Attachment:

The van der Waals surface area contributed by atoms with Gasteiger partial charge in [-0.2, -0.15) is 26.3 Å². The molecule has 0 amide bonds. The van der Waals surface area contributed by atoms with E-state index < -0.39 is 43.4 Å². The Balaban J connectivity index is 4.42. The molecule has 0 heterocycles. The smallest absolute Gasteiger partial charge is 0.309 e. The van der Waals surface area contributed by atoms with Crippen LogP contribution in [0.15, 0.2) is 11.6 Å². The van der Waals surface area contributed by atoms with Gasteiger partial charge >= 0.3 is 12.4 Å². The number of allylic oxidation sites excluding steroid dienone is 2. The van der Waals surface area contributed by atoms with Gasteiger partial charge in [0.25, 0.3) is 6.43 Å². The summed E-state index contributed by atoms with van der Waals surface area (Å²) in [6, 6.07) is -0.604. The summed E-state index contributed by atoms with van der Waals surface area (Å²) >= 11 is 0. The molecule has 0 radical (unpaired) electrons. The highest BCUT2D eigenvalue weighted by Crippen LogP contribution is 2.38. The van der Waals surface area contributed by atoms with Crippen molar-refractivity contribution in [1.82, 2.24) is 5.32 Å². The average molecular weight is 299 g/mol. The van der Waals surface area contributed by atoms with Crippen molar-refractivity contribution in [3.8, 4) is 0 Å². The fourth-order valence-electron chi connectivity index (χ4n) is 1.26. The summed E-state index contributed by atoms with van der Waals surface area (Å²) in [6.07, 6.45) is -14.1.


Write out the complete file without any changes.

The van der Waals surface area contributed by atoms with Gasteiger partial charge in [-0.2, -0.15) is 26.3 Å². The molecule has 0 amide bonds. The van der Waals surface area contributed by atoms with E-state index < -0.39 is 43.4 Å². The Balaban J connectivity index is 4.42. The molecule has 0 heterocycles. The smallest absolute Gasteiger partial charge is 0.309 e. The van der Waals surface area contributed by atoms with Crippen LogP contribution in [0.15, 0.2) is 11.6 Å². The van der Waals surface area contributed by atoms with Gasteiger partial charge >= 0.3 is 12.4 Å². The number of allylic oxidation sites excluding steroid dienone is 2. The van der Waals surface area contributed by atoms with Gasteiger partial charge in [0.25, 0.3) is 6.43 Å². The summed E-state index contributed by atoms with van der Waals surface area (Å²) in [6, 6.07) is -0.604. The summed E-state index contributed by atoms with van der Waals surface area (Å²) >= 11 is 0. The molecule has 0 radical (unpaired) electrons. The highest BCUT2D eigenvalue weighted by Crippen LogP contribution is 2.38. The van der Waals surface area contributed by atoms with Crippen molar-refractivity contribution in [1.82, 2.24) is 5.32 Å². The average molecular weight is 299 g/mol. The van der Waals surface area contributed by atoms with Crippen molar-refractivity contribution in [3.8, 4) is 0 Å². The fourth-order valence-electron chi connectivity index (χ4n) is 1.26. The summed E-state index contributed by atoms with van der Waals surface area (Å²) in [6.07, 6.45) is -14.1.